Everton Stories – By Dominic Kearney

By Dominic Kearney.

I don’t have Everton stories as such. What I have are memories.

Pieces of Jigsaw puzzle that I shake out of the box and turn over. Some are corner pieces; others are straight edges; others are grass or sky. Some are missing, so the complete picture is impossible to make.

What you are left with is a partial picture of me. It’s not a picture of Everton, but Everton infiltrates all the pieces of the jigsaw. Dates may be wrong, details may be wrong, but this is the way the pieces look to me.Patricia Phillips pointed to the screen and said, “There’s your Dad.” I believed I could see him, although I know now I couldn’t, and when I saw him the next day, I told him.

Patricia used to help my Mum looking after the children, particularly my younger brother, Jamie, who has learning difficulties. Back then it was called being mentally retarded. It was the FA Cup Final, 1968, which Everton lost 1-0. Other people talk of going round to neighbours who had colour televisions. We were the neighbours they came round to.

My Dad had a stall on Birkenhead Market, selling day-old bread and cakes. He worked Saturdays, but he’d get to the match often enough. He knew a director who got him a ticket for the directors’ box most Saturdays. He came home one day and said that Colin Harvey had played a blinder. I didn’t know if that was good or bad, but he told me it was a good thing.

A yard dog was a bad thing. Ron Yeats was a yard dog.Because of work, and because he got a ticket for the directors’ box, my Dad didn’t take us to the game that often. When we were a little older, we’d go to midweek games with him. Occasionally, family friends would take us.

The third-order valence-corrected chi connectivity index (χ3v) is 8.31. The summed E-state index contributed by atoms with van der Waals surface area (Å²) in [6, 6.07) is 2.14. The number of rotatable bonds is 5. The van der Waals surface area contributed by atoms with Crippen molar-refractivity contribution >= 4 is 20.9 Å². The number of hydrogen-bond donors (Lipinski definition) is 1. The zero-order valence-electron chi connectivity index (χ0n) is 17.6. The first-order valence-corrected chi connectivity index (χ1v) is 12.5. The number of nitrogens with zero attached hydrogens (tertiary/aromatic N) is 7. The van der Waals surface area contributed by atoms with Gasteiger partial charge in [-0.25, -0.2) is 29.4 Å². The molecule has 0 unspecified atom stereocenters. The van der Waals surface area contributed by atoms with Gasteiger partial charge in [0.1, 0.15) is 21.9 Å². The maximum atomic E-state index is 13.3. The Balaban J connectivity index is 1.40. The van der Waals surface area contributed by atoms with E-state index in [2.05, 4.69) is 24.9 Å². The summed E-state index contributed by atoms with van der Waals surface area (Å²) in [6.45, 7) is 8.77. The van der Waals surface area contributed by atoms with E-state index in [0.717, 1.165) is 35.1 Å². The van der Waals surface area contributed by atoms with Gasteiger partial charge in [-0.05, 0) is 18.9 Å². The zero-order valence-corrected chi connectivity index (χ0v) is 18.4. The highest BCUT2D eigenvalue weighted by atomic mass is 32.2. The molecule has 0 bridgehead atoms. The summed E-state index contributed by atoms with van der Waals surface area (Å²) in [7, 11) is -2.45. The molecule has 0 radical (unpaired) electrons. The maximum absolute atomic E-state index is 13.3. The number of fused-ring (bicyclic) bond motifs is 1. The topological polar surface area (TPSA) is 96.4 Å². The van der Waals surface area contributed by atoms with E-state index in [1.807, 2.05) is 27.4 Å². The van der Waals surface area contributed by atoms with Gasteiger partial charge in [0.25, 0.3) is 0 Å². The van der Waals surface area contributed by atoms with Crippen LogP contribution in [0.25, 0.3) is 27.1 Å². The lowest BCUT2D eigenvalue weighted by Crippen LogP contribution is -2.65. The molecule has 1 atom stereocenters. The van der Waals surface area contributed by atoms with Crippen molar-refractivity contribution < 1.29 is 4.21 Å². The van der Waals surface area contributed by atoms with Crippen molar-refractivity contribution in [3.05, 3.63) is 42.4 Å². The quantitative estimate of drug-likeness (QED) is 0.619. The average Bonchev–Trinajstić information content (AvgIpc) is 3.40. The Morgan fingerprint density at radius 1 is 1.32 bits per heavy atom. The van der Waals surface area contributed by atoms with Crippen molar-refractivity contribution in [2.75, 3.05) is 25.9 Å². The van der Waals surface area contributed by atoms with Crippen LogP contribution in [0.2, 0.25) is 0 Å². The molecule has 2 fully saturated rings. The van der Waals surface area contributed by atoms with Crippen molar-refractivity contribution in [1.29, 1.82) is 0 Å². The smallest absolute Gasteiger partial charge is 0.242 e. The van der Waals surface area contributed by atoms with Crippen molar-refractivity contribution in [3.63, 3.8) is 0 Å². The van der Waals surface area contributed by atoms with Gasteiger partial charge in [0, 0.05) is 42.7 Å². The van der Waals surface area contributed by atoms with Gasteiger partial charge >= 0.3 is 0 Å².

Us was me and one of my older brothers. We all went to Catholic schools.

The boys, apart from my younger brother, went to St Joseph’s on Menlove Avenue. It isn’t there now. It was run by an order of brothers – Redemptorists I think, although I’m not sure. When you’re young, the way you live is the norm for the world, and you just accept things without question.

The brothers all supported Everton or Manchester United. Brother Slattery used to take us to a few games. I think we were at the game against Sheffield United when we went 2-0 up and then lost 3-2. I think David Smallman scored our goals. We missed the title that year. I don’t remember the context. I remember if the swearing around us got a bit too much, Brother Slattery would unzip his anorak to reveal a dog collar, and turn around and ask people to keep the swearing down because there were young children there. And they apologised and cut out the language for a while.

Brother Slattery and Brother Augustine took us to Old Trafford to watch us play in a League Cup game. 1976, it must have been. We won. I wore my school uniform and a blue mackintosh and my scarf. We ended up covered with spit.

That must have been one of Bingham’s last games, around the time he signed Rioch and Duncan MacKenzie. I saw Gordon Lee’s first game. He came out to greet the crowd and raised his arms above his head to applaud the supporters. His sheepskin coat hunched around his shoulders. Swindon Town, I think it was. Dave Jones got the winner.